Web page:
With Opening Day less than a week away, we’ll take a look at a member of the 2015 Orioles every day as they try to defend their American League East title this season.

March 9 – Adam Jones
March 10 – Chris Tillman
March 11 – J.J. Hardy
March 12 – Zach Britton
March 13 – Chris Davis
March 14 – Wei-Yin Chen
March 15 – Jonathan Schoop
March 16 – Travis Snider
March 17 – Kevin Gausman
March 18 – Alejandro De Aza
March 19 – Tommy Hunter
March 20 – Manny Machado
March 21 – Brad Brach
March 22 – Steve Pearce
March 23 – Darren O’Day
March 24 – Caleb Joseph
March 25 – Wesley Wright
March 26 – Delmon Young
March 27 – Miguel Gonzalez
March 28 – Ryan Flaherty
March 29 – Ubaldo Jimenez
March 30 – Everth Cabrera
March 31 – Bud Norris

C Matt Wieters

Opening Day age: 28

Contract status: Becomes a free agent after the 2015 season

Minor-league options remaining: None

2014 stats: .308/.339/.500, 5 HR, 18 RBI, 13 R, 0 SB, 112 PA

Why to be impressed: Before developing elbow tendinitis that will force him to begin the season on the 15-day disabled list, Wieters’ rehab from Tommy John surgery was going perfectly in trying to work his way back to pre-injury form. Though he’s always provided good offense for the catcher position, his .839 on-base plus slugging percentage — in a small sample size — last year suggested his shorter swing from the left side had the potential to be a breakthrough.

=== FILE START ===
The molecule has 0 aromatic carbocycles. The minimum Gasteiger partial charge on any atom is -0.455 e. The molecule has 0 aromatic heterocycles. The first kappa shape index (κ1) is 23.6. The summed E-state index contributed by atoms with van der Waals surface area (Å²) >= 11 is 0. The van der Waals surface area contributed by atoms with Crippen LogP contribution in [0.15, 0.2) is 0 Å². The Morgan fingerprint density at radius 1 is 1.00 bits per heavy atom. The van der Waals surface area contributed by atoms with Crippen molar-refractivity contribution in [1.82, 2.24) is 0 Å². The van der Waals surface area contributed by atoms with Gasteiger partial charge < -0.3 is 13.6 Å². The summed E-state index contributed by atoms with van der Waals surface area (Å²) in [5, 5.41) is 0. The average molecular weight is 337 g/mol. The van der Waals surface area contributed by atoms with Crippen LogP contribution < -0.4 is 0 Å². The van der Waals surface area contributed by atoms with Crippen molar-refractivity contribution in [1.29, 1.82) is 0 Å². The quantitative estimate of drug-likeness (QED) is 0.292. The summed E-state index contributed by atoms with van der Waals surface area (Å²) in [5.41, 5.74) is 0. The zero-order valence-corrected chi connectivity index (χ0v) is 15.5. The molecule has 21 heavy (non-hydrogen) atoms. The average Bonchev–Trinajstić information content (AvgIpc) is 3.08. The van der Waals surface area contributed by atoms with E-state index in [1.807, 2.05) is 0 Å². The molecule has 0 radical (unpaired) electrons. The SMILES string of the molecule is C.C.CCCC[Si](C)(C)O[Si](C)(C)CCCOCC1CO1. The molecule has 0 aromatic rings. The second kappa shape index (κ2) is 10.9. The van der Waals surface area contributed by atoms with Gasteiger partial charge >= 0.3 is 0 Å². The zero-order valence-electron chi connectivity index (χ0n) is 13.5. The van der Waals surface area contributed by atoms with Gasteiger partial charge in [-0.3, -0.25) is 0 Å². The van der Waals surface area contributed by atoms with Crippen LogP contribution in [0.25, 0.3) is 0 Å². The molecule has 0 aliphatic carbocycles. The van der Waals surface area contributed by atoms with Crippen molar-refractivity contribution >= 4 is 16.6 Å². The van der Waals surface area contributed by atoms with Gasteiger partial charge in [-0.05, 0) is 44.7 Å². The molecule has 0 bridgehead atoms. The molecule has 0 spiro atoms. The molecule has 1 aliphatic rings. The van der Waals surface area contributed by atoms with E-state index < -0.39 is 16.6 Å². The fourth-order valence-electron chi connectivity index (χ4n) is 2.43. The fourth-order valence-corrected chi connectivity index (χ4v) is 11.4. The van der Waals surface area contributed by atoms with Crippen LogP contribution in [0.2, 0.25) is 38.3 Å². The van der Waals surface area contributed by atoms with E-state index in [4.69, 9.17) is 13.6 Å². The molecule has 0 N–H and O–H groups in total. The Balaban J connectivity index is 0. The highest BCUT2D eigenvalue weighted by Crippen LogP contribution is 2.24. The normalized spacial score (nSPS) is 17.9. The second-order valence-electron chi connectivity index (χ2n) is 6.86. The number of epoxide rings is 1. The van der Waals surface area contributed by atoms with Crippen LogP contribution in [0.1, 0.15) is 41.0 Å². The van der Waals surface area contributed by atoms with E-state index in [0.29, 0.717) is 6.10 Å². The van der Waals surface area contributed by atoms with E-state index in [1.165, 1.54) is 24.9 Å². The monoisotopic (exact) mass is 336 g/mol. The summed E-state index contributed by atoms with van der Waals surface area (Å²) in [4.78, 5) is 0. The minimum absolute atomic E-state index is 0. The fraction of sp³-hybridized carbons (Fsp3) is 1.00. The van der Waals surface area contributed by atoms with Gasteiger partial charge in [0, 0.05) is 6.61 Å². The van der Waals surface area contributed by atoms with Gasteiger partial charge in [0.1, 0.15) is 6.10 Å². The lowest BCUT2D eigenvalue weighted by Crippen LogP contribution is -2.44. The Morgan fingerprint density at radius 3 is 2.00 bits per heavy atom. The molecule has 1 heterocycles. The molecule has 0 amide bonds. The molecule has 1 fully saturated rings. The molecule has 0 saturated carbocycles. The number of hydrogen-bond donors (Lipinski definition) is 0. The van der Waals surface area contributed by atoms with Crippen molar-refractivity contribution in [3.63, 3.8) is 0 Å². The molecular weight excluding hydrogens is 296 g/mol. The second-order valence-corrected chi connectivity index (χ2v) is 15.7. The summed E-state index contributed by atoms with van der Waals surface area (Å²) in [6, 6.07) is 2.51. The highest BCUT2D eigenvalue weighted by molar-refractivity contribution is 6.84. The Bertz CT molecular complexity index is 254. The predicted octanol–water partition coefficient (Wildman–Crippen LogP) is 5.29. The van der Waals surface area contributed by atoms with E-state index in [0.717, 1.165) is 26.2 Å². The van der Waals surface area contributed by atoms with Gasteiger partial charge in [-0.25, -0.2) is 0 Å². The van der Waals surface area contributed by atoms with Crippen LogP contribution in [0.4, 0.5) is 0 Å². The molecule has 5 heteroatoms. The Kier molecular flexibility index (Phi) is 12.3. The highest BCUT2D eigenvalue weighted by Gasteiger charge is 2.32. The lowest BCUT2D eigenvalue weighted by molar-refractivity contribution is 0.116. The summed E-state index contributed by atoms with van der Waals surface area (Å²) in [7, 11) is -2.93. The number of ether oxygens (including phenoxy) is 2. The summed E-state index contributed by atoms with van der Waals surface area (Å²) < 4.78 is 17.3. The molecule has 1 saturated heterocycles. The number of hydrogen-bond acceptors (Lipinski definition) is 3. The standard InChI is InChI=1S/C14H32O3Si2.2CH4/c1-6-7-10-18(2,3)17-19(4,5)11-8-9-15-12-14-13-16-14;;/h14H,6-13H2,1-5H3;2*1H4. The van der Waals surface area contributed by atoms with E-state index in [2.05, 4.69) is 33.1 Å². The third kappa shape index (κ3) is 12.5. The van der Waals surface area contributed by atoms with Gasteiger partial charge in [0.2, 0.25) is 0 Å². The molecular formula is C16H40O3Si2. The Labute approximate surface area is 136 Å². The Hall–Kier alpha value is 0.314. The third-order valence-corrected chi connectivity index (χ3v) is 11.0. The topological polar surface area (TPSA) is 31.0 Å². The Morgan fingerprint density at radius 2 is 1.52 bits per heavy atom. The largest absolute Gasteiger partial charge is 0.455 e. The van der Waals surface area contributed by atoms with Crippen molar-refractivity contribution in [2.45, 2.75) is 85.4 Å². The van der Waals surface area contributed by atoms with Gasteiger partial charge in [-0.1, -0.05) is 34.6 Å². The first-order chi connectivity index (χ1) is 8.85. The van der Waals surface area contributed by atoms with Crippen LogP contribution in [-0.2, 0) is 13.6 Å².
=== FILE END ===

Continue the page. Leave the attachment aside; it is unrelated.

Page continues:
Why to be concerned: The organization has been very quiet about Wieters since he was shut down after catching only one game in the Grapefruit League on March 17. Even if the tendinitis will only cost him a couple weeks in the regular season, there’s just no way of knowing what kind of defensive player Wieters will be after throwing out an impressive 33 percent of runners trying to steal in his career before the surgery.